Journal archives for May 2017

May 08, 2017

Pinocchio

A spectacular spring day. Continuing my hover fly kick, I decided to try a different habitat, lotic instead of lentic. In the afternoon, I hiked the trails along Spring Creek in the upper Cowling Arboretum. As in the past, the most insect activity was found along the sandy banks around the semi-open plunge pool where the creek enters the arboretum, flowing from a large culvert beneath a city street.

Many damseflies needled their way through the vegetation. A variety of bees worked the Creeping Charlie and Yellow Rocket flowers. I gave the bees and the damselflies the cold shoulder; I wanted to see more hover flies. The same four species observed yesterday around the ponds, I observed today along the creek, with one remarkable addition---the American Heineken Fly (Rhingia nasica). The only species in this genus in North America, this fly is instantly recognizable because of its Pinocchio-like nose. This odd-shaped shnoz houses a long tongue used for reaching nectar in deep flowers. The European species Rhingia campestris was given the common name Heineken Fly after the humorous adds by the beer company of that name, adds that stated 'Heineken refreshes the parts other beers cannot reach,' recognizing that this fly could reach parts of flowers that other hover flies can not.

One of the frustrating hindrances encountered when reading old natural history books and monographs is that many of the scientific names have changed or are no longer recognized as valid due to subsequent changes and revisions. Luckily for fly researchers there is a wonderful online resource---Systema Dipterorum: The Biosystematic Database of World Diptera (www.diptera.com). Old scientific names can be searched to find current statuses and current accepted names. For instance, Horace Telford in The Syrphidae of Minnesota (published nearly eighty years ago) described a new species of Microdon. The name he proposed for this species isn't listed at bugguide.net. Checking the Diptera database, one finds that Telford's species's name, Microdon robusta. is now considered a junior synonym of Microdon tristis. I wish such a database was available for other orders of insect as well, especially Hymenoptera.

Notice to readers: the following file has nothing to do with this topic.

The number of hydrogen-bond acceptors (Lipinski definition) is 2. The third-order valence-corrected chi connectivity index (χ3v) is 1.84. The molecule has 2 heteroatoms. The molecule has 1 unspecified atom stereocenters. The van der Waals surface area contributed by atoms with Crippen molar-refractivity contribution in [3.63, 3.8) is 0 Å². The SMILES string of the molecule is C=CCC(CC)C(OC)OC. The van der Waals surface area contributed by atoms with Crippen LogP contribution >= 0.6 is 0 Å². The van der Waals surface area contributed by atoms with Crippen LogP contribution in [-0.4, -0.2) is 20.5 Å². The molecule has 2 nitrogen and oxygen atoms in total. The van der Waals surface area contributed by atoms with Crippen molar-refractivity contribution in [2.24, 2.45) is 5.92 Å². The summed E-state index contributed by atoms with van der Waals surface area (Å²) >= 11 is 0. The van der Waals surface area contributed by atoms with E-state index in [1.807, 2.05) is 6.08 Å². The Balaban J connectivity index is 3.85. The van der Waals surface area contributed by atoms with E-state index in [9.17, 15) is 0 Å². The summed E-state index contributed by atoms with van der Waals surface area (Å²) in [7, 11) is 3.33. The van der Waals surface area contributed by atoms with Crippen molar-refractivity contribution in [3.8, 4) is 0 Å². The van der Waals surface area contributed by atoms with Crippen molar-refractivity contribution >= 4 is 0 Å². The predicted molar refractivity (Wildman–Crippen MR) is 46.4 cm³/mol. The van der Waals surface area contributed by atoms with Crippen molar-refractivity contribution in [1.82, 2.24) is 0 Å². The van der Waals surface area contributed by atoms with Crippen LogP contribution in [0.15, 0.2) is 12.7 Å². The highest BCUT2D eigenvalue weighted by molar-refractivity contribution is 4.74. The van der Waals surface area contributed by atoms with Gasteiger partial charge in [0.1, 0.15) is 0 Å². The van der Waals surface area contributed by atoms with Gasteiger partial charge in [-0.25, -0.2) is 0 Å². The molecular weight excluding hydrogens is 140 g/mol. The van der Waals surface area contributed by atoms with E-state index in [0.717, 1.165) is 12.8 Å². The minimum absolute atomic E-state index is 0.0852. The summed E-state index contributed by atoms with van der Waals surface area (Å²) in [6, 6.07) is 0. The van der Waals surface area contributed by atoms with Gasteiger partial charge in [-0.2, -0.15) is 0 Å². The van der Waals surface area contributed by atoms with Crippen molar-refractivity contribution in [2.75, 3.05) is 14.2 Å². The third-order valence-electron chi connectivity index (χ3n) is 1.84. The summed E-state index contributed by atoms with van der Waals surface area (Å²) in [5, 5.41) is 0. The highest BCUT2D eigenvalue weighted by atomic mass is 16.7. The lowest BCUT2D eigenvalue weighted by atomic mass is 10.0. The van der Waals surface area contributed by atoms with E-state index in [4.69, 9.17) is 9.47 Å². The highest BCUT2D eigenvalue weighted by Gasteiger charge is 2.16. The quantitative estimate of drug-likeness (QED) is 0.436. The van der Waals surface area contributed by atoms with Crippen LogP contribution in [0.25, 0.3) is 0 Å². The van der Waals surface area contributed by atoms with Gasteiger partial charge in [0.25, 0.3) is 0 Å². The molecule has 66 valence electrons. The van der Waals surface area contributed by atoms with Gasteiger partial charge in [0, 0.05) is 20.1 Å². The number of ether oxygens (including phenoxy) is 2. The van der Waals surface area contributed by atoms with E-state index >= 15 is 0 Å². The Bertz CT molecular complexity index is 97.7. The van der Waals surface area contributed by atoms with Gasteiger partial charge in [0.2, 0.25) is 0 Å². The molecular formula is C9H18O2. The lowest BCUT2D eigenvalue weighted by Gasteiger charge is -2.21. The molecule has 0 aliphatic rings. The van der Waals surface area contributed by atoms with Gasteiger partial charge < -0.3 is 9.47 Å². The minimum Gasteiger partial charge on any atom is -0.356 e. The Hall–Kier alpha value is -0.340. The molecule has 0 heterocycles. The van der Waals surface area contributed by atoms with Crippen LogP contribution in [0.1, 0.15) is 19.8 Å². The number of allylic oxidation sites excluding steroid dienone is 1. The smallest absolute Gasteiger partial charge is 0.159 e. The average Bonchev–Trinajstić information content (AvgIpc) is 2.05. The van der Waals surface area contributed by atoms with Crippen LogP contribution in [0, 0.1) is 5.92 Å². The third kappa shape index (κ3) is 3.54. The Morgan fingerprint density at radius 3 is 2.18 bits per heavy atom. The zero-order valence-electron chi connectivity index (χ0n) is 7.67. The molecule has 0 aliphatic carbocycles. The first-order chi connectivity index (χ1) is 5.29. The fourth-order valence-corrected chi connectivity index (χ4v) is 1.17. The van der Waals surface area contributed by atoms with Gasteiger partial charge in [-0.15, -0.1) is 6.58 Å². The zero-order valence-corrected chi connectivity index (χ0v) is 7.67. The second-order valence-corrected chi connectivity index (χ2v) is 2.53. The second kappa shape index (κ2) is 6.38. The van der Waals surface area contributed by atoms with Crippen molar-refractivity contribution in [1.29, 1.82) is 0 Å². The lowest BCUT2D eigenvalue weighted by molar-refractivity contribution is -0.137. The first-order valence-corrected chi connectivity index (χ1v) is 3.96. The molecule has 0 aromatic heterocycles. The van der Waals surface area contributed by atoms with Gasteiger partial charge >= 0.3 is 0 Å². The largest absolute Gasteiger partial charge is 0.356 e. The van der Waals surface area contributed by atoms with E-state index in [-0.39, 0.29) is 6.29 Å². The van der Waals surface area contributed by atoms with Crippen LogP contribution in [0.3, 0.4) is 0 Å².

Posted on May 08, 2017 04:13 by scottking scottking | 9 observations | 0 comments | Leave a comment

May 27, 2017

River Bend

To River Bend Nature Center with Dan Tallman. Our destination at River Bend is a large, flood plain pond toward the north end of the nature center. This pond, which I've visited other years, supports a source population of Horned Clubtails, one of seven stillwater gomphids of the genus Arigomphus in North America and the only one with a distinctly Northern Great Plains distribution. A. D. Whedon published the first account of this species in Minnesota, describing its emergence at a stagnant pond in 1913 near the Minnesota River in Mankato, approximately fifty miles from the pond at River Bend. Almost always the first clubtail to emerge or be observed in Rice County, I look forward to its arrival each year.